Concordia

Day Trip Outside of Mazatlán, Sinaloa, Mexico

Having been to Mazatlán for six years for the sun and surf I finally got curious as to what was in the mountains I had flown over so many times. It is worth a day trip to see the historical villages of Malpica, Concordia and Copala.

First of all, let me say that while these places are steeped in history, even pre-Spaniard history, these families do have electricity and television. If you see someone wearing traditional clothes it is either a costume or a celebration. I say this because some of the complaints of tourists is there aren’t enough old world residences to take photos of. This would be like if I came to your town, grabbed your niece and wanted to see her in wooden shoes or a sarong from the old country. The reason you should go to these villages is to enjoy their traditions, art and crafts. And also their amazing food.

That brings us to the first village on the tour, Malpica. Here you will find three points of interest. First there is a floor tile small manufacturing shop. You will watch as an artisan (who learned the trade from his father) mixes sand and pigment into a mold. The ornate design is made by dragging a stick through the colors and around the surface of the tile. These are for sale.

Second is the silver shop. If you don’t like enthusiastic sales people don’t go in. Near an old silver mine this shop is proud of the workmanship and designs in rings, necklaces and sculptures. They will customize any piece to fit your needs and deliver it back to you in Mazatlán.

The third shop is an amazing in-home brick oven bakery. The flakey pastry with almond sugar was my breakfast. The warm rolls were supposed to be the next day’s breakfast. Oops. All were consumed before the next stop.

The town of Concordia welcomes you to their town square with 4 foot high colored lettered sign. It is home to the large Catholic San Sebastian Cathedral finished around 1785 built on the town square. When the Spaniards finally left the area two guardian statues of Spanish guards outside the church were “beheaded” in protest. The church is open for view and photography. There is also a very modern municipal building and art gallery on an adjacent street on the square. Concordia is known for their wooden furniture throughout Mexico and a large rocking chair sits proudly in the square (think Edith­-Ann from “Laugh-In”). Yes, a lot of folk scrambled up there for photos.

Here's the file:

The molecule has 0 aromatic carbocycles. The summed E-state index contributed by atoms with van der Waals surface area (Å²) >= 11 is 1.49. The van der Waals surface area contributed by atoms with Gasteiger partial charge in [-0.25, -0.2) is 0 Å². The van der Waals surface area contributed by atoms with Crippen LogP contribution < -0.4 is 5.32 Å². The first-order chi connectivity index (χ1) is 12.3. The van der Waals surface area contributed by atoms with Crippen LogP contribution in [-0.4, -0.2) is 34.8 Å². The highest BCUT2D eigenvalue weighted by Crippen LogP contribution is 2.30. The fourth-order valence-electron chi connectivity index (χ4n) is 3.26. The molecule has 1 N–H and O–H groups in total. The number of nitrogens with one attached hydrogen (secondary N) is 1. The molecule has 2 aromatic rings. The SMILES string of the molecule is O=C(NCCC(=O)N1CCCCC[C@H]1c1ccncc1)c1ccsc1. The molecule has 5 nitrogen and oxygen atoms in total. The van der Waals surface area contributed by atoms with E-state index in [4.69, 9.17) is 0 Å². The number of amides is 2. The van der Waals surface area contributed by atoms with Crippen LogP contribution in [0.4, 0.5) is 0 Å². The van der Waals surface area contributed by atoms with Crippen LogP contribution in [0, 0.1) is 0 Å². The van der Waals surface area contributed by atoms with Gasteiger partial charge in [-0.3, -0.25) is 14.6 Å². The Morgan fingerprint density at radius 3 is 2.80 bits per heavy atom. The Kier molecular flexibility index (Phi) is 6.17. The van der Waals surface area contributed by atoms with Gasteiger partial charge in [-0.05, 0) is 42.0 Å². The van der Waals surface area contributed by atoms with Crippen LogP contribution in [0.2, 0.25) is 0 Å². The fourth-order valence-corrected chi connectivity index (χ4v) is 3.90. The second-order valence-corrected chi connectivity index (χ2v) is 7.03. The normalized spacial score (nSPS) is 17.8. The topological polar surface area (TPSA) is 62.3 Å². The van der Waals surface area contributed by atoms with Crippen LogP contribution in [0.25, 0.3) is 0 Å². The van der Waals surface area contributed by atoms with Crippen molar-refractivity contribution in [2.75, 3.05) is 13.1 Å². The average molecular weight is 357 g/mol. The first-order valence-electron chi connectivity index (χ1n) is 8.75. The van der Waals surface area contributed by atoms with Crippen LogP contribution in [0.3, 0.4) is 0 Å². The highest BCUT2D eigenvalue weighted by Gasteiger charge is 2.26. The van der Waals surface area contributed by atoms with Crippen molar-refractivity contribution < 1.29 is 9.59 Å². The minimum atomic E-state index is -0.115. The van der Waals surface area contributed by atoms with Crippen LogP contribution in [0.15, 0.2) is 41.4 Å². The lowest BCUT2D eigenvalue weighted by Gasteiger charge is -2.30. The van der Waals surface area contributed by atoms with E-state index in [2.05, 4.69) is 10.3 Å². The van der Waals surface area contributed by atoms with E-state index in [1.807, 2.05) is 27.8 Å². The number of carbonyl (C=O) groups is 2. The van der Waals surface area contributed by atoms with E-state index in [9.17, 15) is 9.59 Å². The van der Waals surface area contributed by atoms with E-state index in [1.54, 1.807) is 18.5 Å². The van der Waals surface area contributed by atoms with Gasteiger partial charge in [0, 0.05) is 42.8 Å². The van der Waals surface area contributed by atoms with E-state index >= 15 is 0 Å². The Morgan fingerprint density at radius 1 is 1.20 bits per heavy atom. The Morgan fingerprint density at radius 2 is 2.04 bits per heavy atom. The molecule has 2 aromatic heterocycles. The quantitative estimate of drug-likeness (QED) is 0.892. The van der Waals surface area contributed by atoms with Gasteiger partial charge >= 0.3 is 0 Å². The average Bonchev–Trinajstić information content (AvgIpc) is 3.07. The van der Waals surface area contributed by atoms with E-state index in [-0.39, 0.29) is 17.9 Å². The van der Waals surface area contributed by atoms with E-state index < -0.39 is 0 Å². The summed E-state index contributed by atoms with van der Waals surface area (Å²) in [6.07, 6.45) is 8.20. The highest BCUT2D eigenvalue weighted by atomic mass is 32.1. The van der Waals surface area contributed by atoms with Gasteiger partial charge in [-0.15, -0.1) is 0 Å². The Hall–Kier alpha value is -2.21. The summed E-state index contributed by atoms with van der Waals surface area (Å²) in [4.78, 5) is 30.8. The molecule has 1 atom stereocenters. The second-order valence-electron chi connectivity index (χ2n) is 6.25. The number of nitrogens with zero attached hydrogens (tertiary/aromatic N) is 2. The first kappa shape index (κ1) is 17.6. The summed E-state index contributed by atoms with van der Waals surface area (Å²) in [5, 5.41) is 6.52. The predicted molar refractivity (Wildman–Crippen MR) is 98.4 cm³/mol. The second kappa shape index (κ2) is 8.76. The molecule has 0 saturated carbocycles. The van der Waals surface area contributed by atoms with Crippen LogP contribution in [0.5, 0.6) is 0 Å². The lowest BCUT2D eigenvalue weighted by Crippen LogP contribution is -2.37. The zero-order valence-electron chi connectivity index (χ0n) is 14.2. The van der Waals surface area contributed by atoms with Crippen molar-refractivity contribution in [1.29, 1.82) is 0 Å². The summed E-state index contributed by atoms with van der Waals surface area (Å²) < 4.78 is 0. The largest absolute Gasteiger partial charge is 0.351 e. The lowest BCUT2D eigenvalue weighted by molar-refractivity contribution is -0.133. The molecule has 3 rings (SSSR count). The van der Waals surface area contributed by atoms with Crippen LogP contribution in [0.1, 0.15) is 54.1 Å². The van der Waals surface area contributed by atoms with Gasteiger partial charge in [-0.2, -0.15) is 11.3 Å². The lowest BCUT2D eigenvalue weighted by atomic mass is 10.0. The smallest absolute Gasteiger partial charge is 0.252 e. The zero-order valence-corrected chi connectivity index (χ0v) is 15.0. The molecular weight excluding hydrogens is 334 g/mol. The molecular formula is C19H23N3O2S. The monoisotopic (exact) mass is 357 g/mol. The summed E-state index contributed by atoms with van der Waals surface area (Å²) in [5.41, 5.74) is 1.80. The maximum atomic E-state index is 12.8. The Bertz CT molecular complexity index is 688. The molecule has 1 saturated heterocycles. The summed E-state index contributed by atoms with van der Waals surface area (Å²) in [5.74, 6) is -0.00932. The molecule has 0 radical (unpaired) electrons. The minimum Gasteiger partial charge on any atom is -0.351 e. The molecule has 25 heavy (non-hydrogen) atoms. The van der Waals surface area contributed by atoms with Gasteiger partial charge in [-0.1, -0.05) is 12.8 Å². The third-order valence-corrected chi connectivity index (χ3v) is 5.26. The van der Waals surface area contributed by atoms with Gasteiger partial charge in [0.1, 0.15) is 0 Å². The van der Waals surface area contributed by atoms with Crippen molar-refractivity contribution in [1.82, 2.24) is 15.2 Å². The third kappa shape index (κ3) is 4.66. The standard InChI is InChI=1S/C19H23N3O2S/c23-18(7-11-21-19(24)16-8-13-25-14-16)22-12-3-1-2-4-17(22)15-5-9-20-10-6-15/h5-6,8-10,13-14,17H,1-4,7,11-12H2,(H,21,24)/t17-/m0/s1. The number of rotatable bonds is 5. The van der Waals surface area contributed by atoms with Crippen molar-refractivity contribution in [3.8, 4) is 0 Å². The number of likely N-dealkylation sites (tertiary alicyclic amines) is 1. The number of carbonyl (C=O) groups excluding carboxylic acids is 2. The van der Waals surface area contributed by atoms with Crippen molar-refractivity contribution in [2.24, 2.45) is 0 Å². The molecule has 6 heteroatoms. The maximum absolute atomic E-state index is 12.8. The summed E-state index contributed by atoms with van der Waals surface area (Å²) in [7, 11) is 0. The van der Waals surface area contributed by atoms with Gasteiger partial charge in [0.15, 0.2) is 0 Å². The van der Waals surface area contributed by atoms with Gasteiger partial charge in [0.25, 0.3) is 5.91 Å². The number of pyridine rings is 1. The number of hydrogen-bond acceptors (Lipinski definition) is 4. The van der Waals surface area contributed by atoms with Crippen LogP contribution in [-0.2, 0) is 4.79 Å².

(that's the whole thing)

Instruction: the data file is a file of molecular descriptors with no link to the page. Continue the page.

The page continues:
day-trip-copala-church

The final stop was down a narrow dirt road into the jungle. We arrived on the side if a mountain in the cobble stoned village of Copala founded in 1565. The square hosts another massive Catholic church, Iglesia de San Jose Cathedral built in 1748-1775. On the side of the church is a carved head of the devil to commemorate the time the town prayed to rid the residents of cholera. The curse was lifted and the town wanted to show that God defeated the devil. You are also allowed to take photos inside the church. Outside there are ropes attached to the tower bells so they can ring for special occasions or for tourists.

Copppola mask

Copala has many art and craft shops. The one that caught my eye was a young leather worker who shapes masks from leather and wooden carvings. The work is lovely. After purchasing such a mask I was whisked away to a local Mexican lunch at “Daniel’s” with soup, bread, burritos and their famous Banana Coconut Cream Pie. It was worth the “weight”.

The ride home was through bougainvillea, yellow daisies, purple morning glories, and red trumpet vines winding through mountain passes.  I started to drift off just as we passed under the entrance for the new 140 mile Highway 40 that connects Mazatlán to Durango with 115 bridges and 61 tunnels. But that is an adventure for another time.

Copola

Sally Franz and her third husband live on the Olympic Peninsula. She has two daughters, a stepson, and three grandchildren. Sally is the author of several humor books including Scrambled Leggs: A Snarky Tale of Hospital Hooey and The Baby Boomer’s Guide to MenopauseShe hosts a local radio humor segment, “Baby Boomer Humor with Sassy Sally”.

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